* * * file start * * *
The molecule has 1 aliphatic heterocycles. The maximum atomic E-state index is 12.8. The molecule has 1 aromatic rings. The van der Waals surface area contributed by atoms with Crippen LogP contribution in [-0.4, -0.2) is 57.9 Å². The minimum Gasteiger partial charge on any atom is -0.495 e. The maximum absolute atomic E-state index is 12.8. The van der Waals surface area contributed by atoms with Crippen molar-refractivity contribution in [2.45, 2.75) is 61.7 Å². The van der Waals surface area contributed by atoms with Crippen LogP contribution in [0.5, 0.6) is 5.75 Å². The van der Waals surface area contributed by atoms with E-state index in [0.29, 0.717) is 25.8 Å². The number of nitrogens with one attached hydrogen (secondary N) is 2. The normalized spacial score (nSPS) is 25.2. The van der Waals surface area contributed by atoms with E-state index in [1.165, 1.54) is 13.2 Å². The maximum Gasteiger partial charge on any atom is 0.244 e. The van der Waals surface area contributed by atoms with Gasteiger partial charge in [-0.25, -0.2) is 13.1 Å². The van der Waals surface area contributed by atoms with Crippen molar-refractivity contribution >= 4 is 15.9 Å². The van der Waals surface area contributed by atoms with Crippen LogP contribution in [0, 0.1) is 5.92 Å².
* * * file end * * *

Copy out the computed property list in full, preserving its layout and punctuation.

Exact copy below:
The molecule has 1 aliphatic heterocycles. The maximum atomic E-state index is 12.8. The molecule has 1 aromatic rings. The van der Waals surface area contributed by atoms with Crippen LogP contribution in [-0.4, -0.2) is 57.9 Å². The minimum Gasteiger partial charge on any atom is -0.495 e. The maximum absolute atomic E-state index is 12.8. The van der Waals surface area contributed by atoms with Crippen molar-refractivity contribution in [2.45, 2.75) is 61.7 Å². The van der Waals surface area contributed by atoms with Crippen LogP contribution in [0.5, 0.6) is 5.75 Å². The van der Waals surface area contributed by atoms with E-state index in [0.29, 0.717) is 25.8 Å². The number of nitrogens with one attached hydrogen (secondary N) is 2. The normalized spacial score (nSPS) is 25.2. The van der Waals surface area contributed by atoms with E-state index in [1.165, 1.54) is 13.2 Å². The maximum Gasteiger partial charge on any atom is 0.244 e. The van der Waals surface area contributed by atoms with Gasteiger partial charge in [-0.25, -0.2) is 13.1 Å². The van der Waals surface area contributed by atoms with Crippen molar-refractivity contribution >= 4 is 15.9 Å². The van der Waals surface area contributed by atoms with Crippen LogP contribution in [0, 0.1) is 5.92 Å².